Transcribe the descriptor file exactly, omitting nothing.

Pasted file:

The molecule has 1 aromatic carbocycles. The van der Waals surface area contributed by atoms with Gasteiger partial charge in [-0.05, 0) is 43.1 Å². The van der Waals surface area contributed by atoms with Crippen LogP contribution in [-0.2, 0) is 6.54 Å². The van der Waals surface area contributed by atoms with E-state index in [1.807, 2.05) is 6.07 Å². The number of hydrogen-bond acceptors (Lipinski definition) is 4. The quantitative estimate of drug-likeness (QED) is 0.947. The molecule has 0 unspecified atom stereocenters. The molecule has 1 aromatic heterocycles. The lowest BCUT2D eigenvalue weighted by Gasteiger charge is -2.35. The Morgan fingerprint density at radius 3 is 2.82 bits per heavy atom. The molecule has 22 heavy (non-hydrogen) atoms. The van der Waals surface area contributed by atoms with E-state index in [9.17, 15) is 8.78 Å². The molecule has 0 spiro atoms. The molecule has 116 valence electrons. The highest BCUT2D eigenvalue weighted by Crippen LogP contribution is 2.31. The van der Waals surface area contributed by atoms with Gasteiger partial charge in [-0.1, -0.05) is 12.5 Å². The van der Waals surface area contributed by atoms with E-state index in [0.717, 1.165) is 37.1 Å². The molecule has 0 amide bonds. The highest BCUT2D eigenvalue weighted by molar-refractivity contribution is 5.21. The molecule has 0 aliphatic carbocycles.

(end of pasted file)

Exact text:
The molecule has 1 aromatic carbocycles. The van der Waals surface area contributed by atoms with Gasteiger partial charge in [-0.05, 0) is 43.1 Å². The van der Waals surface area contributed by atoms with Crippen LogP contribution in [-0.2, 0) is 6.54 Å². The van der Waals surface area contributed by atoms with E-state index in [1.807, 2.05) is 6.07 Å². The number of hydrogen-bond acceptors (Lipinski definition) is 4. The quantitative estimate of drug-likeness (QED) is 0.947. The molecule has 0 unspecified atom stereocenters. The molecule has 1 aromatic heterocycles. The lowest BCUT2D eigenvalue weighted by Gasteiger charge is -2.35. The Morgan fingerprint density at radius 3 is 2.82 bits per heavy atom. The molecule has 22 heavy (non-hydrogen) atoms. The van der Waals surface area contributed by atoms with E-state index in [9.17, 15) is 8.78 Å². The molecule has 0 spiro atoms. The molecule has 116 valence electrons. The highest BCUT2D eigenvalue weighted by Crippen LogP contribution is 2.31. The van der Waals surface area contributed by atoms with Gasteiger partial charge in [-0.1, -0.05) is 12.5 Å². The van der Waals surface area contributed by atoms with E-state index in [0.717, 1.165) is 37.1 Å². The molecule has 0 amide bonds. The highest BCUT2D eigenvalue weighted by molar-refractivity contribution is 5.21. The molecule has 0 aliphatic carbocycles.